In what is becoming a familiar pattern, we shifted back to a risk-off tone with some healthy profit taking last week. The falls were prompted by concerns of a new spike in infections in the US and a downward assessment of growth prospects from the US Federal Reserve.
Covid-19 cases in New Mexico, Utah and Arizona rose significantly within the US last week. The jump in cases has raised concern that lockdown restrictions had been loosened too soon and indicated a second wave of the infection was possible.
Given the lag between the actual infection and a positive test or being hospitalised, this trend is likely to increase in the coming weeks given the recent lifting of restrictions. The key question is how bad the second wave will be and how authorities will react.
Central bank action is continuing to prop up markets, with banks and governments outbidding each other to try to combat the Covid-19 recession.
US Chair Jerome Powell warned that the US faced a long road to recovery and confirmed the central bank would keep interest rates near zero for the foreseeable future, at least until the end of 2022.
After bottoming out in April, economic activity has continued to rise into early June, recapturing some of the collapse that occurred when most of the country locked down. However, as both demand and supply will remain constrained by health considerations, many workers that are currently furloughed will unfortunately become unemployed.
This either means more government and central bank support for the recovery to bring unemployment rates down, or the risk of a W-shaped recovery, with a second leg to the recession late this year.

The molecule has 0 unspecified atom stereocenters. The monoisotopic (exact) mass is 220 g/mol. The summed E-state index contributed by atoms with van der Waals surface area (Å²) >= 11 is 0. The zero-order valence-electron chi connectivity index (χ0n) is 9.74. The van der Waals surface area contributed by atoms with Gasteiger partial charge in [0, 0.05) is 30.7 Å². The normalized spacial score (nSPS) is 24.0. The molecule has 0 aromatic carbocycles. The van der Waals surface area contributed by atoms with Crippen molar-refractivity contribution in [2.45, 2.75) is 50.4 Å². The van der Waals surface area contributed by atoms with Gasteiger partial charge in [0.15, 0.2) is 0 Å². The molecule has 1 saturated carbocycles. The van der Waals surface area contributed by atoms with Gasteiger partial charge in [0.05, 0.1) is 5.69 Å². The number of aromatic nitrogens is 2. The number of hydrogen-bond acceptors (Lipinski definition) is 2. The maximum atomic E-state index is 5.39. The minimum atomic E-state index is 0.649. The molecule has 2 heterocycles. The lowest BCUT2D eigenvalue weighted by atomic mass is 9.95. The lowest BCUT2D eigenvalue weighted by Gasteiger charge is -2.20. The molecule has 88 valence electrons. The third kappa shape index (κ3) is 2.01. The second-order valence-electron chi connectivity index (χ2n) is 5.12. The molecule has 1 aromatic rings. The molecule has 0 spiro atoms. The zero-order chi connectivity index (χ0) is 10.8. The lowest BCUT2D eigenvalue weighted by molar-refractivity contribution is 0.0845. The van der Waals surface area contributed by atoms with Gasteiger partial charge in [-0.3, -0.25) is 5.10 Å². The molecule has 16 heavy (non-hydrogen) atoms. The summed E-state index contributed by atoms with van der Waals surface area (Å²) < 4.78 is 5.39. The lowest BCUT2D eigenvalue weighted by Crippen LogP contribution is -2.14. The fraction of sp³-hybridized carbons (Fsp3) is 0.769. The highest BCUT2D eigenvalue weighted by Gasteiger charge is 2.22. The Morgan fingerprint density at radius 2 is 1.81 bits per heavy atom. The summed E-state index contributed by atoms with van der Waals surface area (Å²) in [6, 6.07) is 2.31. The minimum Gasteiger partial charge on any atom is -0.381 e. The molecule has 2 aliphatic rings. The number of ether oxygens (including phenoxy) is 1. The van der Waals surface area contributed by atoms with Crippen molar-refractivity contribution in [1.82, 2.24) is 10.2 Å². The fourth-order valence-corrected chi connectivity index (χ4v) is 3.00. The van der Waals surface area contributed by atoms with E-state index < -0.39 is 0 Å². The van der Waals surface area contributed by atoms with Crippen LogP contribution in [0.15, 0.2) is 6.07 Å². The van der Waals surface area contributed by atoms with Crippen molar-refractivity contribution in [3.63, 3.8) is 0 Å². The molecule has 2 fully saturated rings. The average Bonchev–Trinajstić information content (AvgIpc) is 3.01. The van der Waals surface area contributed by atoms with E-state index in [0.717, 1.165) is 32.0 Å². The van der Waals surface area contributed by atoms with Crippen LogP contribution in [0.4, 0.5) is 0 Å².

In the UK, GDP growth fell by 20.4 per cent in April, following a 5.8 per cent fall in March. The figure, which is worse than economists forecast, was three times the size of the damage seen during the credit crisis and put further pressure on share prices.
The news lays bare the extent of the damage caused by the pandemic and underlines the urgency to get the UK economy moving again as the country slowly comes out of lockdown.
The Bank of England Monetary committee meet this week to review any changes to their strategy. So far, the MPC has been on the same page on interest rates, voting unanimously to keep the BoE base rate at 0.1 per cent last month. But there is some dissent on whether the central bank’s QE programme, is sufficient to combat the effects of COVID.
In theory there is still scope for the bank to increase QE further, but sceptics will question whether using the same blunt instruments which have offered only lukewarm growth and little sustained success in meeting inflation targets while potentially stoking asset bubbles and therefore social inequality is a good idea.
I suspect that markets will roll through periods of risk-on and risk-off over the summer and beyond. Central banks have done a lot, and this impacts markets daily. Households do not know what will happen when income support policies come to an end.
Companies have liquidity but there will be a cash-burn until revenue starts to recover. We should not expect too much of an increase in consumer spending or capital investment even though there is plenty of ammunition.